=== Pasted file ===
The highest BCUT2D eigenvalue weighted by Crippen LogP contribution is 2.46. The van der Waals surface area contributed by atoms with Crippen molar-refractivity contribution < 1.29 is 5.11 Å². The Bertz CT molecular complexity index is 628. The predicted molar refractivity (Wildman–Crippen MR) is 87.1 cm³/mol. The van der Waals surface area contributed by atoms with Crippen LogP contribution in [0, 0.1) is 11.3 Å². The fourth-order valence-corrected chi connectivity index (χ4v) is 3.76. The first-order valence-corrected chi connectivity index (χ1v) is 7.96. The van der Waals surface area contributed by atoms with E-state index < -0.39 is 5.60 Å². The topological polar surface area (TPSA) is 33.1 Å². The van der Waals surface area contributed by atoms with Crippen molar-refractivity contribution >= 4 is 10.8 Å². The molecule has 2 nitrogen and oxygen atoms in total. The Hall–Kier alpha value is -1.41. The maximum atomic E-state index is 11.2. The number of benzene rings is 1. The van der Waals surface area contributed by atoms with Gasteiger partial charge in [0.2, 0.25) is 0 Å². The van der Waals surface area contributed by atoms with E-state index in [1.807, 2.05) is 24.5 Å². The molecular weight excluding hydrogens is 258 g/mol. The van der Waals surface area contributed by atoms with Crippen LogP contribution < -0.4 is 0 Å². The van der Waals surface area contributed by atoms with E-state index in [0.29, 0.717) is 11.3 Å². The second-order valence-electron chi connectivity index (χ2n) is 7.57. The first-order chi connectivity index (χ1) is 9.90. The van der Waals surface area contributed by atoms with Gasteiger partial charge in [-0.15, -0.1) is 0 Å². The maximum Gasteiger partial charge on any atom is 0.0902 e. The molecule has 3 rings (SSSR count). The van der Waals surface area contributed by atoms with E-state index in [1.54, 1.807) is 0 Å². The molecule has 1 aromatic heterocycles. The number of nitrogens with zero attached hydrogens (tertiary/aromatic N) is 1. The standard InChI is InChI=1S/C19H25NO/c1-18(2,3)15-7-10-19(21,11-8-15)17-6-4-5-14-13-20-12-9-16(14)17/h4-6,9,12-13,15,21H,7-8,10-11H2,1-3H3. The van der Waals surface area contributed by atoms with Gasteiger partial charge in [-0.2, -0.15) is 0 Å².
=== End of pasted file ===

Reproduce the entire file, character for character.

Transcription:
The highest BCUT2D eigenvalue weighted by Crippen LogP contribution is 2.46. The van der Waals surface area contributed by atoms with Crippen molar-refractivity contribution < 1.29 is 5.11 Å². The Bertz CT molecular complexity index is 628. The predicted molar refractivity (Wildman–Crippen MR) is 87.1 cm³/mol. The van der Waals surface area contributed by atoms with Crippen LogP contribution in [0, 0.1) is 11.3 Å². The fourth-order valence-corrected chi connectivity index (χ4v) is 3.76. The first-order valence-corrected chi connectivity index (χ1v) is 7.96. The van der Waals surface area contributed by atoms with E-state index < -0.39 is 5.60 Å². The topological polar surface area (TPSA) is 33.1 Å². The van der Waals surface area contributed by atoms with Crippen molar-refractivity contribution >= 4 is 10.8 Å². The molecule has 2 nitrogen and oxygen atoms in total. The Hall–Kier alpha value is -1.41. The maximum atomic E-state index is 11.2. The number of benzene rings is 1. The van der Waals surface area contributed by atoms with Gasteiger partial charge in [0.2, 0.25) is 0 Å². The van der Waals surface area contributed by atoms with E-state index in [1.807, 2.05) is 24.5 Å². The molecular weight excluding hydrogens is 258 g/mol. The van der Waals surface area contributed by atoms with Crippen LogP contribution < -0.4 is 0 Å². The van der Waals surface area contributed by atoms with E-state index in [0.29, 0.717) is 11.3 Å². The second-order valence-electron chi connectivity index (χ2n) is 7.57. The first-order chi connectivity index (χ1) is 9.90. The van der Waals surface area contributed by atoms with Gasteiger partial charge in [-0.15, -0.1) is 0 Å². The maximum Gasteiger partial charge on any atom is 0.0902 e. The molecule has 3 rings (SSSR count). The van der Waals surface area contributed by atoms with E-state index in [1.54, 1.807) is 0 Å². The molecule has 1 aromatic heterocycles. The number of nitrogens with zero attached hydrogens (tertiary/aromatic N) is 1. The standard InChI is InChI=1S/C19H25NO/c1-18(2,3)15-7-10-19(21,11-8-15)17-6-4-5-14-13-20-12-9-16(14)17/h4-6,9,12-13,15,21H,7-8,10-11H2,1-3H3. The van der Waals surface area contributed by atoms with Gasteiger partial charge in [-0.2, -0.15) is 0 Å².